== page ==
Local financial advisors question banking reform proposals

Local financial advisors evaluate proposed Wall Street reforms. / NBC News

President Obama called for swift action on legislation in Congress designed to overhaul the nation TMs monitoring of the financial markets.

"These are reforms that would put an end to taxpayer bailouts; that would bring complex financial dealings out of the shadows; that would protect consumers; and that would give shareholders more power in the financial system, Obama said in New York Thursday.

The legislation would create a new regulatory oversight committee to prevent another meltdown like the one in 2008. It would launch an early warning system to detect potential problems in the markets. Included is a controversial $50 billion liquidation fund to help wind down failing firms. The bill would provide further regulation to hedge funds and keep an eye on derivatives, assets with value determined by other assets.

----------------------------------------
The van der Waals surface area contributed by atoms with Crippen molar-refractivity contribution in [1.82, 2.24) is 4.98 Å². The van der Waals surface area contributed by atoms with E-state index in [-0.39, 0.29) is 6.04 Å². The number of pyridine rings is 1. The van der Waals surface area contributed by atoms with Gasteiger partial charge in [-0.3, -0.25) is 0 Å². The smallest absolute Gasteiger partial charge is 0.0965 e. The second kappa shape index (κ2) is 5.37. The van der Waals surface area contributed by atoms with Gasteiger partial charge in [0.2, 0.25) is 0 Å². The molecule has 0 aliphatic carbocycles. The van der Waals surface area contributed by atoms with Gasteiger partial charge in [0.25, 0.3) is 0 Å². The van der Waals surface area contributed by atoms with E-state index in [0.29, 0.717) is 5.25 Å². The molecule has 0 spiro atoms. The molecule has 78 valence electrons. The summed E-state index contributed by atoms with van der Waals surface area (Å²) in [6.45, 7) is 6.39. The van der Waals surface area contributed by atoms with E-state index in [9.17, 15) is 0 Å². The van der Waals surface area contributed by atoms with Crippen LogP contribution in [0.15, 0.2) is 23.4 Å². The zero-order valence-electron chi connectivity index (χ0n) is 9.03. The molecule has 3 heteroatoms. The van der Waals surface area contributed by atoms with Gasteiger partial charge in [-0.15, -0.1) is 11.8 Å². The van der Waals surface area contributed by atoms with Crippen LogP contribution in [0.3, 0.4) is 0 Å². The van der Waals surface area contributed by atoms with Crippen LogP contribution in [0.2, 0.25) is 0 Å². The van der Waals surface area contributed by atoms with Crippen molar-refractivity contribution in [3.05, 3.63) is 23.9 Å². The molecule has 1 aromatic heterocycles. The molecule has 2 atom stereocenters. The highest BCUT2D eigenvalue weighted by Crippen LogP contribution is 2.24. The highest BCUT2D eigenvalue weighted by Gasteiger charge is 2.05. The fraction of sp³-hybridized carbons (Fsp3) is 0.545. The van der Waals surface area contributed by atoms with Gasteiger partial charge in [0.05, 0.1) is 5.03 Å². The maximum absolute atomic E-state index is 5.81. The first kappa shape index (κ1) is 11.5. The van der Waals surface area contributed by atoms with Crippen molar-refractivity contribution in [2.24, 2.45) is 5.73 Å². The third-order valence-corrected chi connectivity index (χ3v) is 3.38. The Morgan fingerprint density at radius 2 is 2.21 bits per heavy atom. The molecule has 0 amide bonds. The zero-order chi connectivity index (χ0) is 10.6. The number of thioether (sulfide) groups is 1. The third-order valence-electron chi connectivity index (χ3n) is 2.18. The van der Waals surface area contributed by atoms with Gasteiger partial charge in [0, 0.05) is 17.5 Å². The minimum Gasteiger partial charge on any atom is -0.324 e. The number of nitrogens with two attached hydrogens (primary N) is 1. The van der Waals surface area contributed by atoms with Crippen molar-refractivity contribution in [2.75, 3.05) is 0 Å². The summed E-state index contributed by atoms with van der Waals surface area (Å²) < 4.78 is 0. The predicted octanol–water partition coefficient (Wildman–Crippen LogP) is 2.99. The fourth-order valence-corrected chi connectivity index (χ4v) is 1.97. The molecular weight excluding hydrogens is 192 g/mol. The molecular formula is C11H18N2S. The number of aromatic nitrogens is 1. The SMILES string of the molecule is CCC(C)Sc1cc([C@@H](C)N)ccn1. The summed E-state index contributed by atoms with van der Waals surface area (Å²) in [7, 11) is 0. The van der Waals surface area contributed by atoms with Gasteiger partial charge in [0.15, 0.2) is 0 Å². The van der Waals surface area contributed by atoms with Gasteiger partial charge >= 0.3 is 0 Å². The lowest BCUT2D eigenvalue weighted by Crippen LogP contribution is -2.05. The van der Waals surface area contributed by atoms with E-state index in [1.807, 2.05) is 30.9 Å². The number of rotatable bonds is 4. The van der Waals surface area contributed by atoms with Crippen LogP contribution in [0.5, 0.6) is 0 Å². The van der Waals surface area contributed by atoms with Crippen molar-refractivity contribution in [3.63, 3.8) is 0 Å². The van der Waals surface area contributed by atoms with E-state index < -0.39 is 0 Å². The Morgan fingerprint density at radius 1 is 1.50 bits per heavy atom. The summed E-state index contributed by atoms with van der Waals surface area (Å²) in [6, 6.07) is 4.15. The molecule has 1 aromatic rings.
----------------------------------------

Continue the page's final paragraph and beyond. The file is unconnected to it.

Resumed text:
The reforms worry some local financial advisors who say it could cost their clients more money.

What are the fees and taxes?, asked David Boike of Retirement Resources in Flint. If we raise taxes through these various programs, it TMs going to have a negative effect on those accounts, Boike said.

Analysts such as U-M Flint Economics Professor Chris Douglas said the reforms show federal regulators are aware of the weaknesses in the system. However he and Thomas Alexander, professor of banking and finance at Northwood University said the cause of the 2008 financial collapse was government.

The root cause of it is the government policies; giving loans to people who couldn TMt afford them, Alexander said. Now (lawmakers) are trying to blame Wall Street and they are beating up on the very same financial system that we need to get out of a recession and have a strong economy.